Male Wistar-Hanover rats (Møllegaard Breeding Centre, Copenhagen, Denmark) weighing approximately 300–350 g were used. Experimental procedures were approved by the Lund University Animal Ethics Committee (M43-07). The animals were initially anaesthetized using 4 % halothane in N2O:O2 (70 %:30 %). Thereafter the rats were kept anaesthetized through a mask with 2 – 2.5 % halothane during the operation. To confirm a proper occlusion of the proximal middle cerebral artery (MCA), a laser Doppler probe (Perimed, Järfälla, Sweden) was fixed on the skull (1 mm posterior to bregma and 6 mm from the midline of the right side), measuring regional cortical blood flow. A polyethylene catheter was inserted into a tail artery for measurement of mean arterial blood pressure (MAP), pH, pO2, pCO2, and plasma glucose. A rectal temperature probe connected to a homeothermal blanket was used to maintain body temperature at 37°C during the operational procedure.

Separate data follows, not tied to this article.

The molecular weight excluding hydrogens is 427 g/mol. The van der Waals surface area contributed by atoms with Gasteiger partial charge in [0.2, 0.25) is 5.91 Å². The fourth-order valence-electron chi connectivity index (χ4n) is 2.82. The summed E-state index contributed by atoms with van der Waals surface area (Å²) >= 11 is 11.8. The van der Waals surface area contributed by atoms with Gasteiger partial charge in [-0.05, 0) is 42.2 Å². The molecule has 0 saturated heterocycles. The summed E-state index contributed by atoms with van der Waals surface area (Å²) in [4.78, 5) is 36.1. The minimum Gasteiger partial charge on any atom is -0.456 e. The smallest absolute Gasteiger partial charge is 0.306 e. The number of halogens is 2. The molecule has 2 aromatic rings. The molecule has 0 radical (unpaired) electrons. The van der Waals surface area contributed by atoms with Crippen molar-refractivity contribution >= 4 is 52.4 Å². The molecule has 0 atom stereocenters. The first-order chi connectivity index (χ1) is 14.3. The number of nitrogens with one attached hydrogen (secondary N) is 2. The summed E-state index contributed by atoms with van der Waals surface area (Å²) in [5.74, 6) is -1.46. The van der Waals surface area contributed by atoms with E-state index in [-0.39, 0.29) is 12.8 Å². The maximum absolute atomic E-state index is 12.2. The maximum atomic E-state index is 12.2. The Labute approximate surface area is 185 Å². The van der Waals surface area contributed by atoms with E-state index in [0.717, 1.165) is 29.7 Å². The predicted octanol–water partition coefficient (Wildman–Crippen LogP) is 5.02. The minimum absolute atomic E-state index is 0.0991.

An intraluminal filament technique was used to induce transient MCAO as outlined before . Briefly, an incision was made in the midline of the neck, and the right common, external, and internal carotid arteries were exposed. The common and external carotid arteries were permanently ligated by sutures. A filament was inserted into the internal carotid artery via an incision in the common carotid artery and further advanced until the rounded tip reached the entrance of the right MCA. The resulting occlusion was visible by laser-Doppler as an abrupt reduction of cerebral blood flow of approximately 80–90 %. The anesthesia was then discontinued and the animals allowed recovering.